Migraine Headache Phases

Migraine Headache Phases - Migraine can present many symptoms that occur before, during, and after the headache. For this reason migraine has been classified as having four phases. Here are the four phases:
  1. The prodrome phase – Occurs hours or days before the onset of headache.
  2. The aura phase – Precedes the headache by 10 to 60 minutes.
  3. The pain phase – This is when the headache is present.
  4. The postdrome phase – This concerns the after effects.
Migraine Headache Phases
Migraine Headache Phases

The Prodome Phase

Roughly half of all migraine sufferers will have symptoms that appear in the prodrome phase. These symptoms will occur several hours to several days before onset of the headache. Prodromal symptoms can be depression, irritability, mood swings, euphoria, fatigue, excessive tiredness, stiff muscles, food cravings, diarrhea, constipation, and others. Once a person becomes familiar with the symptoms in their specific prodrome phase they are often able to predict when a migraine headache will occur. This gives the migraineur an opportunity to use some of the methods in this book in an effort to prevent or lessen the severity of the upcoming headache while at the same time following my 4-step process for complete migraine elimination.

The Aura Phase

Approximately 20% of migraineurs experience auras before the onset of headache. Auras are visual disturbances that can be bright flashes of light, zigzag patterns in the field of vision, blind spots, increased sensitivity to light (photophobia), and others. It can also include disturbances that are auditory (hearing sensitivities) or olfactory (sensitivities to odor). Auras generally occur anywhere from 10 to 60 minutes before the headache, but can occasionally occur several hours before.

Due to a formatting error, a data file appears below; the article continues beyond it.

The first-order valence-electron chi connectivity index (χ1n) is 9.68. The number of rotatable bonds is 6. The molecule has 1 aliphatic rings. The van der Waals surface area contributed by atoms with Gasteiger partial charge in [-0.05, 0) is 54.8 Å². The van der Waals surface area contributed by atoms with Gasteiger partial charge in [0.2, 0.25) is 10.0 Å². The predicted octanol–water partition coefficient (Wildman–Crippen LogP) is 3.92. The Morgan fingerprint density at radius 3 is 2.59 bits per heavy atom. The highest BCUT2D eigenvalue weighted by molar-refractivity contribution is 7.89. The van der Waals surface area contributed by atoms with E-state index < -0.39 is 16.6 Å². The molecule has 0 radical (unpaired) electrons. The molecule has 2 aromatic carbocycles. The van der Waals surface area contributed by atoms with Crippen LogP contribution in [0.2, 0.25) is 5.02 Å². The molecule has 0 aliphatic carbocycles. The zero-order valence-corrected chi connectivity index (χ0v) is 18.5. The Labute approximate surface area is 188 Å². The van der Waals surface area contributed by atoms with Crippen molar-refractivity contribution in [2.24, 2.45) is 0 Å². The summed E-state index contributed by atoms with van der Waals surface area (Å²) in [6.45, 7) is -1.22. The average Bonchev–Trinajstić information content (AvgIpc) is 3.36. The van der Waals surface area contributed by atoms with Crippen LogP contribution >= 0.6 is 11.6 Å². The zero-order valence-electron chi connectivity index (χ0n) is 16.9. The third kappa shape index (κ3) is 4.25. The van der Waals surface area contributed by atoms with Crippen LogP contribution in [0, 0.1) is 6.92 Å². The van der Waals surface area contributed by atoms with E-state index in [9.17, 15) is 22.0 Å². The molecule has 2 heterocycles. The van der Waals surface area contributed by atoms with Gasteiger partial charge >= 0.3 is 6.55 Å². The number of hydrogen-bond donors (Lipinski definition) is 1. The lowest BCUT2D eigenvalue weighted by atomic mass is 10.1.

As with the prodrome phase, auras can often alert a migraineur to an upcoming headache and therefore there is a short period of time to prepare. With this advance warning a migraine headache can sometimes be prevented or the symptoms reduced.

The Pain Phase

This is the phase where the headaches appear as well as other symptoms. Typical migraine headaches are one-sided, throbbing or stabbing in nature, moderate to severe in intensity, and the pain can intensify due to strenuous activities or exercise. Most often the headache pain comes on gradually as opposed to suddenly. The pain is typically moderate to severe in intensity. There are many other symptoms that can accompany migraine headaches, one of which is nausea. Nausea accompanies almost 90% of migraine headaches and vomiting occurs about 30% of the time.

The Postdrome Phase

Once the headache pain has subsided a migraine sufferer can be exhausted and feel tired. Other post-headache symptoms can include digestive and gastrointestinal disturbances, mood swings and changes, muscle weakness, and depression. On the other side of the spectrum a person can feel a sense of euphoria after a migraine attack.

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